As Typhoon Mawar (also called Betty in the Philippines) has been making its way across the North Pacific, NOAA satellites, along with satellites operated by our international partners, have been carefully tracking the storm.
So far, Mawar is one of the strongest tropical cyclones in the Northern Hemisphere on record that occurred in the month of May as well as the most intense tropical cyclone worldwide this year so far.
After developing into a tropical depression on May 19, Mawar intensified, eventually becoming a super typhoon—in this case, the equivalent of a Category 4 Atlantic Hurricane on the Saffir-Simpson Hurricane Wind Scale—before passing just north of Guam on May 24. It barreled through the U.S. territory, shredding trees, tearing off roofs, and leaving much of the island of about 150,000 people without power and utilities. Luckily, there were no reported fatalities, and Guam’s governor, Lou Leon Guerrero, praised residents for keeping themselves safe and protected during the storm.
The central and northern parts of the island received more than two feet (60 centimeters) of rain as the eyewall passed. The strongest typhoon to hit the territory since 2002, Mawar briefly made landfall around 9 p.m. Wednesday as a Category 4 storm at Andersen Air Force Base on the northern tip of the island. It has since restrengthened to Category 5 force, becoming one of the top 10 strongest storms to occur globally since 2000.
Equally staggering is Mawar’s air pressure, or the weight of the air over a given location, which bottomed out around 897 millibars on Friday morning Eastern time. The average sea level air pressure is 1015 millibars. Lower air pressure signifies a stronger low-pressure system. The air pressure inside Mawar is equivalent to that atop a 3,000-foot mountain. This means that roughly a tenth of the atmosphere’s air is “missing” from the center of Mawar, spurring the powerful inward suction responsible for the storm’s extreme winds.
Although typhoons regularly impact Guam, Mawar has since achieved a strength, both in wind intensity and minimum central pressure, not seen in the tropical basin as a whole since deadly Typhoon Surigae in 2021 or in that specific part of the basin near Guam since Typhoon Damrey in 2000.
On Thursday, Mawar rapidly intensified further, becoming the equivalent of a Category 5 Atlantic hurricane, and by Friday, May 26, had sustained winds of 185 mph, according to the Joint Typhoon Warning Center. This tied Mawar with Phyllis of 1958 as the strongest typhoon observed in the month of May and makes Mawar the second-strongest tropical cyclone observed so early in the year behind Super Typhoon Surigae on April 17, 2021.
Mawar is also the Earth’s fifth storm of 2023 that has reached the equivalent of a Category 5 Atlantic hurricane status, behind cyclones Kevin, Freddy, Ilsa, and Mocha. The only other year that had more by this time was 2015, which had six storms by May 16.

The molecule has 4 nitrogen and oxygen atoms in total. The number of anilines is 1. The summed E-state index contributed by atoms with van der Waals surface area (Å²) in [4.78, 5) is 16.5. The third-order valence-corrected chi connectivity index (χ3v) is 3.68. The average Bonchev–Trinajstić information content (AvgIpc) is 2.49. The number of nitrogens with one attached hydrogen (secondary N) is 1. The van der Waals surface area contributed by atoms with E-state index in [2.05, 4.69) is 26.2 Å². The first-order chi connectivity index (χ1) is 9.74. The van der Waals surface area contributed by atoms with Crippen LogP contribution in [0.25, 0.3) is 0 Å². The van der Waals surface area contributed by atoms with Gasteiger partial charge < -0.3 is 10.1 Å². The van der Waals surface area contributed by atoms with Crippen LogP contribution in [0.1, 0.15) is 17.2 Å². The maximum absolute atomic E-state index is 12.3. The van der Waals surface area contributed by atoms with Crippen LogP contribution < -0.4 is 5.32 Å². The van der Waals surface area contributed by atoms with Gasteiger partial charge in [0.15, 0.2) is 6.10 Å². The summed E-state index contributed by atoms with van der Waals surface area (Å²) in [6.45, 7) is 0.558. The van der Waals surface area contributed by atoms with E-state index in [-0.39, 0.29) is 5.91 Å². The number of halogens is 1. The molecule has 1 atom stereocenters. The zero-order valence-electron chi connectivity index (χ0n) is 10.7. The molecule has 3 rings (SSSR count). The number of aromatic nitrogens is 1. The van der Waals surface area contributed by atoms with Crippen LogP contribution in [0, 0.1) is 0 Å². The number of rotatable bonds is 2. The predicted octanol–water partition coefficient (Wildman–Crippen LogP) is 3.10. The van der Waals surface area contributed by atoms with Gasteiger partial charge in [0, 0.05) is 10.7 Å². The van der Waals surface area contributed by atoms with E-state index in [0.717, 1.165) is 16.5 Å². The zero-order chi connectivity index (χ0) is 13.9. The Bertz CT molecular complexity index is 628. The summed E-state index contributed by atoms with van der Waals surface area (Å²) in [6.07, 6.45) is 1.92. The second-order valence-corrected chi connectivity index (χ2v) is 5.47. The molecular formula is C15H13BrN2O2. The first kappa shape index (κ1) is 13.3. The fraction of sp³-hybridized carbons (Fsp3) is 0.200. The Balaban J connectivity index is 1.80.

The Philippines are considered the most exposed country to tropical cyclones in the world and face an average of 20 storms annually. Island states and territories in the region are experiencing threats from multiple fronts as global temperatures rise, including sea level rise, increasing frequency and intensity of droughts and storms, ocean acidification, and consequent damage to coral reefs and fisheries.
Typhoon Mawar was decelerating and weakening on Tuesday, May 30, as it inched north of the Philippines toward Taiwan and southern Japan, nearly a week after slamming Guam with rain and dangerous wind.
NOAA’s polar-orbiting satellites are providing critical data on the storm. The Visible Infrared Imaging Radiometer Suite (VIIRS) instrument on both the Joint Polar Satellite System’s NOAA-20 and Suomi NPP satellites plays an important role in detecting and tracking storms. They measure the state of the atmosphere by taking precise measurements of sea surface temperatures and atmospheric temperature and moisture, which are critical to securing storm forecasts several days in advance. JPSS instruments provide data that is particularly useful in helping forecasters predict a hurricane’s path 3-7 days out.
NOAA-20 and Suomi-NPP also carry a microwave sounder called the Advanced Technology Microwave Sounder (ATMS) that penetrates clouds, allowing forecasters to see the internal structure of tropical cyclones. This helps forecasters understand the direction, movement, and intensity of these storms.
Geostationary satellites from our partners around the world, such as the Himawari satellites operated by the Japan Meteorological Agency (JMA), provide timely and potentially life-saving information about weather and storms in the Asia-Pacific region. Himawari's data are vital for global geostationary coverage, which is why NOAA and JMA have agreed to mutual backup arrangements for their geostationary systems.